To keep my grid simple, I decided to work in degrees of latitude and longitude. I wrote a query to search for all observations in each latitude and longitude box, then count up to the total number of birds, and how many species had been seen there. The output looked something like this:

	"lngMin": -82,
	"lngMax": -81,
	"latMin": 29,
	"latMax": 30,
	"numSpecies": 3,
	"observedSpecies": [
			"verbatimScientificName": "Melanerpes carolinus",
			"commonName": "Red-bellied Woodpecker",
			"speciesCode": "rebwoo",
			"observationCount": 6099
			"verbatimScientificName": "Dryobates pubescens",
			"commonName": "Downy Woodpecker",
			"speciesCode": "dowwoo",
			"observationCount": 3822
			"verbatimScientificName": "Dryocopus pileatus",
			"commonName": "Pileated Woodpecker",
			"speciesCode": "pilwoo",
			"observationCount": 3318

Mapbox can load data layers over the base map in GeoJSON format so I wrapped my sample grid data in GeoJSON polygons and loaded them up. I set up rules to color-code the grid (a technique called a chloropleth): the more species in a square, the darker the orange. After some tweaking, the result looked like this:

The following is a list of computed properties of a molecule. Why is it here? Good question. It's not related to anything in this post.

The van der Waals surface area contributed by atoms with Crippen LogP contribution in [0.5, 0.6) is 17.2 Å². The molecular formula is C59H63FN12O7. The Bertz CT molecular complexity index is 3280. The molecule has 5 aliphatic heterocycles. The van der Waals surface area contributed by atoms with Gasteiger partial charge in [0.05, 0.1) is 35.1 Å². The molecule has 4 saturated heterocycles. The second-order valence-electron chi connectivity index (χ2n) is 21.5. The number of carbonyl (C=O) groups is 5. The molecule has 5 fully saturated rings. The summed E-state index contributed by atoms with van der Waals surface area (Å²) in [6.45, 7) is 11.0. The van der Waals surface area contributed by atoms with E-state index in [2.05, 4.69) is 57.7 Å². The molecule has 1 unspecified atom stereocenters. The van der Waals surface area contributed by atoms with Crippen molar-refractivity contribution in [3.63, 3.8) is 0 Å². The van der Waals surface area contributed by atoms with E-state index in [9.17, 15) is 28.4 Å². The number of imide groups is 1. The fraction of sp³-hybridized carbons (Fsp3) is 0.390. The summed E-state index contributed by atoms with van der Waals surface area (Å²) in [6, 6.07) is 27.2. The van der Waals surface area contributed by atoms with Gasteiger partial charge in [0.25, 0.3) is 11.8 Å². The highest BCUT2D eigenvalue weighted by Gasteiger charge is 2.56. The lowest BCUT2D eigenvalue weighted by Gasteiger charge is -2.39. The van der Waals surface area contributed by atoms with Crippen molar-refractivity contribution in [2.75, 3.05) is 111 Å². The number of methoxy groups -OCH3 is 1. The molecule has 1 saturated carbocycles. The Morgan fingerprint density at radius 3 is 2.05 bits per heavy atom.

Finally, some answers!

Here’s the finished woodpecker map: https://ohiodave.com/birdmaps/woodpeckers.html

Using this map, I could finally answer my original question. If I want to see lots of different woodpeckers on a single trip, inland California (especially the area east of Bakersfield), the Arizona / New Mexico border region, southwestern Utah, and central and eastern Oregon all look like great places to start! Each of these regions boasts at least 12 different woodpecker species.

Zooming out to look at the rest of the world, I found that northwestern South America and Southeast Asia are the world’s woodpecker hotspots. Now I know that someday I’d love to visit Kaeng Krachan National Park in Thailand to see the beautiful Greater Flameback and the world’s largest woodpecker, the Great Slaty.

Once I had the basic map in place, I started adding bells and whistles. First, I added a detail bar on the right to show information about the total number of sightings and the sightings for each species within each grid square. Since I had the eBird species code, I could also link to eBird’s species description page for each, and even show a list of recent sightings in that area.